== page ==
The doctoral program in economics provides thorough training in economic theory supplemented by knowledge of quantitative tools and understanding of modern economic institutions and policy problems. This program prepares candidates to pursue successfully careers as economists in academia, research, government, and business.
- Students will be able to approach economics-related issues theoretically. Students should demonstrate a mastery of the relevant literature and have an appreciation for the usefulness and limitations of a given theory.
- Students will be able to analyze data. Students should have the ability to construct, estimate, and interpret economic models.
- Students will be able to undertake original research on economic issues. This should include the abilities to critically review previous research, to develop approaches to answering relevant questions, and to appropriately draw inferences from the outcomes of these research activities. The stress is on the ability to use data appropriately to answer research questions empirically.
- Students will be able to clearly and effectively communicate the results of their research in written and oral form.
- Students will develop the skills required to teach college-level classes in the area of economics.
All applicants must complete a Moore School of Business application and submit the following supporting documentation: official transcripts of their complete academic record, two letters of reference, and scores.. Prerequisite courses that must be taken prior to enrollment are intermediate micro- and macroeconomics, statistics (ECON 692 or equivalent), and calculus (MATH 141-MATH 142 or equivalent). International applicants whose native language is not English are also required to submit a satisfactory score on the TOEFL or the IELTS Intl. Academic Course Type 2 exam. Prospective applicants are encouraged to contact the director of the Ph.D. program in the Moore School of Business for further details.
Owing to the lock-step nature of the program, admission is for the fall semester only, and all students are required to take at least nine semester hours of course work during the fall and spring semesters.
Degree Requirements (60 Post-Baccalaureate Hours)
The Ph.D. in economics normally requires a minimum of four years of full-time work (a minimum of 60 graduate hours beyond the baccalaureate degree or 30 graduate hours beyond the master’s degree with at least a B average, including 12 hours of dissertation credit).
A planned course of study shall be organized at the beginning of the student’s period of residence. This plan shall be formulated by the student in conference with a three-person advisory committee designated by the graduate director. Changes and departures from this plan will be subject to the approval of the student’s advisory committee, the graduate director, and the dean of The Graduate School.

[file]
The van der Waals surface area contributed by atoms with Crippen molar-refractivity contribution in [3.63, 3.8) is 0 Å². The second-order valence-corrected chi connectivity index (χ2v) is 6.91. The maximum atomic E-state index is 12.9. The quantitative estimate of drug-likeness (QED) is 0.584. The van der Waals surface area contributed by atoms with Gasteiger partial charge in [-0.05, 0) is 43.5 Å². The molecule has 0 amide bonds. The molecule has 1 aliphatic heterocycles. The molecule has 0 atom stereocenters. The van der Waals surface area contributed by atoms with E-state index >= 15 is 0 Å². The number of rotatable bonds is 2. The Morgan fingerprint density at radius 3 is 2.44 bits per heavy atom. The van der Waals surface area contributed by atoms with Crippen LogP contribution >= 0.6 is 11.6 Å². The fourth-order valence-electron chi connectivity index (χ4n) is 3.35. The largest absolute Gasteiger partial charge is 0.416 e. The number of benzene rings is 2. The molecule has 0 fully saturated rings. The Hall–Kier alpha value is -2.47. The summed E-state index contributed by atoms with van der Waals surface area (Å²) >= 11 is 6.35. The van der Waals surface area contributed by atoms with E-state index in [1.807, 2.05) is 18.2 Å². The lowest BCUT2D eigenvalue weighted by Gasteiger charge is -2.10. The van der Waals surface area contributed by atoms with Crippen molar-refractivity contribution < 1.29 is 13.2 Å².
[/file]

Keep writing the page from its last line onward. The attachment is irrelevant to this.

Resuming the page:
Requirements for the Ph.D. include the following:
First-Year Core Courses (18 Hours)
|ECON 811||Microeconomic Theory I||3|
|ECON 821||Macroeconomic Theory I||3|
|ECON 831||Econometrics and Regression I||3|
|ECON 812||Microeconomic Theory II||3|
|ECON 822||Macroeconomic Theory II||3|
|ECON 832||Econometrics and Regression II||3|
|Total Credit Hours||18|
Second-Year Field Courses (18 Hours)
There will be six field courses offered in the second year. All students will be required to take these six courses. The course offerings will be jointly determined by student interest and faculty expertise.
Up to two courses may be taken outside the department with the approval of the student’s advisory committee and the graduate director.
In the third year, the studenet must take the Third-Year Seminar, which consists of a 2-credit Fall course and a 1-credit Spring course. This course is designed to enable the student to conduct a research program in Economics.
Admission to Candidacy
Students must successfully complete a written admission-to-candidacy examination following the first year in the program. This examination will cover all economic theory courses required during the first year in the program and will be constructed and evaluated by a committee of at least three faculty members appointed by the department chair.
Students must write and present a research paper demonstrating knowledge of their chosen fields of study. This paper will count as the comprehensive examination. Students will be supervised by two faculty members who have entered into an agreement with the student, as approved by the department chair. The student will present the initial version of the paper in a seminar to the faculty. This presentation will count as the oral portion of the comprehensive examination. The presentation will be evaluated by a committee of at least four faculty members approved by the department chair, two of whom are the third year paper supervisors. After passing the oral examination, the student will submit the revised written paper to their two third year paper supervisors. This will count as the written portion of the comprehensive exam.
The candidate must demonstrate competency in a computer programming language or statistics as demonstrated by appropriate course work or examination by the student’s Ph.D. advisory committee.
Each candidate must present a dissertation that gives evidence of original and significant research. The dissertation must be completed no later than five years after successfully completing the oral comprehensive examination. The candidate must defend the dissertation before a committee consisting of not fewer than four members. A minimum of twelve hours of dissertation preparation credit are required.
Teaching and Research
Prior to receiving a Ph.D. degree, the student is required to teach and participate in research under the direction of a faculty member in the Department of Economics.